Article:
Okay — the difference is largely semantic. But it helps us understand what makes each solution different. While live chat has been around for over a decade, “messaging” has new features, like typing indicators, read receipts, and group chat capabilities, inspired by social messaging apps. It’s also possible to use social messaging apps as a customer service channel.
Asynchronous messaging can be understood as conversations that start and stop when convenient for the participants. They can occur in real time when necessary, but like an exchange on WhatsApp or in your Instagram DMs, you can put it in your pocket and pick it back up where you left off without losing the context and history of the conversation.
As a customer service solution, messaging typically includes rich features, which can mean anything from GIFs to file-sharing, automation, group messaging, and functionality across third-party apps and channels. Live chat has some of these capabilities, but has more limitations.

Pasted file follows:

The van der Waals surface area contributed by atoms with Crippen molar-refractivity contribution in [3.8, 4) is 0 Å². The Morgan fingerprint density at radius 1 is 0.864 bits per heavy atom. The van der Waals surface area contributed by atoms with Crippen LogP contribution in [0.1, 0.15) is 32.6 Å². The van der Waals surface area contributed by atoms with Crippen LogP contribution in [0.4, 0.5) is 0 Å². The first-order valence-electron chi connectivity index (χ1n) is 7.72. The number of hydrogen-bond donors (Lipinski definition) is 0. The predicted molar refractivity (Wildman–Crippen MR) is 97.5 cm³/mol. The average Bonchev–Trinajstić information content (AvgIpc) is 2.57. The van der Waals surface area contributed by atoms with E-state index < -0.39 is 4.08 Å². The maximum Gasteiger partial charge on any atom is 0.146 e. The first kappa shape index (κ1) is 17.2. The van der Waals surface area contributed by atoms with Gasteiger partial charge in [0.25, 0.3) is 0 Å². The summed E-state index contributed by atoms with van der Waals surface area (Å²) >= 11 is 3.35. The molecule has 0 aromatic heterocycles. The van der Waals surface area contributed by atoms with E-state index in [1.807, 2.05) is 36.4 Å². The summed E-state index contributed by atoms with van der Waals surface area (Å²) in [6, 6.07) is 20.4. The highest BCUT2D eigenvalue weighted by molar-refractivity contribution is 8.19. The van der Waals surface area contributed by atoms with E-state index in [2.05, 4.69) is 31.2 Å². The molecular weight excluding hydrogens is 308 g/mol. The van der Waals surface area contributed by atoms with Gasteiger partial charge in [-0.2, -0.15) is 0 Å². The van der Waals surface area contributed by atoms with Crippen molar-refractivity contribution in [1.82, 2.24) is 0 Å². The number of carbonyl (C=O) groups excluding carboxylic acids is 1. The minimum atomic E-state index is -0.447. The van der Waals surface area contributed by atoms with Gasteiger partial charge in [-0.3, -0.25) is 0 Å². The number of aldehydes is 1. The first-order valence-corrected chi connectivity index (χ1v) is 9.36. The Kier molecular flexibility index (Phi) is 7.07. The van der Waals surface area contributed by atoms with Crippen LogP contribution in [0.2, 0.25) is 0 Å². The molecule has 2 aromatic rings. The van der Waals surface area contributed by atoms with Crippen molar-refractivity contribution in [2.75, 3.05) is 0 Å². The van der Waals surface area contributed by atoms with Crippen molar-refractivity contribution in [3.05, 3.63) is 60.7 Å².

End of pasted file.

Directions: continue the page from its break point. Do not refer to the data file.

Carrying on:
When to use live chat
Live chat, in real time, has clear benefits for customers and businesses alike. According to Facebook, 83% of consumers chat with businesses to ask about products and services — and 75% actually go on to make a purchase. Live chat offers customers immediate 1:1 support, and makes it possible for brands to create personal connections with their customers. It can be fast and effective, keeping the customer in the context of the website. It can mean lighter staffing, with agents monitoring live chat alongside other channels, or even multitasking across multiple chat conversations.
However, 28% of customers expect a reply in under 5 minutes. People are distracted easily. If you set a timer to come back to this article after 5 minutes of browsing between other tabs, you’d probably forget what you were doing. If it were possible to put the conversation down and receive a reply when the agent is ready, instead of waiting in a queue and hoping for a best-case CX scenario, wouldn’t you choose that instead?
When to use messaging instead
If an agent isn’t available to help you right away, don’t stress. You can get a notification on Facebook Messenger or WhatsApp when they’re ready.
Messaging works across channels (owned or third-party) and across devices. While live chat is typically located on a company’s web site or in an app, a company with a holistic messaging solution can be contacted in that context and on social channels too — but it’s all part of the same conversation. Messaging works because it’s convenient for customers to contact businesses on the platforms they’re already using, but also because it gives them more options without sacrificing context.